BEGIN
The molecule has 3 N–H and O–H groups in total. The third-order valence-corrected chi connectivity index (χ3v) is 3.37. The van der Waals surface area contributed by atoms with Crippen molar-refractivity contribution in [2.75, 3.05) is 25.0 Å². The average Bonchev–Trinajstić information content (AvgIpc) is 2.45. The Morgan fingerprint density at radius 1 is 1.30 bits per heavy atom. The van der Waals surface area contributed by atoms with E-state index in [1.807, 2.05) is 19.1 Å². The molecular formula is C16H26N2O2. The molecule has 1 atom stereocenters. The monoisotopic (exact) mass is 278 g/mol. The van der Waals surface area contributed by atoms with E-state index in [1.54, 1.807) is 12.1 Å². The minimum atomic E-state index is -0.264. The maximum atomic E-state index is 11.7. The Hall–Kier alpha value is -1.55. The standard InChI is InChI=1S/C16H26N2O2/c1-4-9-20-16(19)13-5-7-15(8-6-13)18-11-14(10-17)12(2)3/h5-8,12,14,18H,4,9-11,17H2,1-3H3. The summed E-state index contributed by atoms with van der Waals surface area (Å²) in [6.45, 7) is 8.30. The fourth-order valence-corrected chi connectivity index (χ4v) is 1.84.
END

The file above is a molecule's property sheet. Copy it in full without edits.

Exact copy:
The molecule has 3 N–H and O–H groups in total. The third-order valence-corrected chi connectivity index (χ3v) is 3.37. The van der Waals surface area contributed by atoms with Crippen molar-refractivity contribution in [2.75, 3.05) is 25.0 Å². The average Bonchev–Trinajstić information content (AvgIpc) is 2.45. The Morgan fingerprint density at radius 1 is 1.30 bits per heavy atom. The van der Waals surface area contributed by atoms with E-state index in [1.807, 2.05) is 19.1 Å². The molecular formula is C16H26N2O2. The molecule has 1 atom stereocenters. The monoisotopic (exact) mass is 278 g/mol. The van der Waals surface area contributed by atoms with E-state index in [1.54, 1.807) is 12.1 Å². The minimum atomic E-state index is -0.264. The maximum atomic E-state index is 11.7. The Hall–Kier alpha value is -1.55. The standard InChI is InChI=1S/C16H26N2O2/c1-4-9-20-16(19)13-5-7-15(8-6-13)18-11-14(10-17)12(2)3/h5-8,12,14,18H,4,9-11,17H2,1-3H3. The summed E-state index contributed by atoms with van der Waals surface area (Å²) in [6.45, 7) is 8.30. The fourth-order valence-corrected chi connectivity index (χ4v) is 1.84.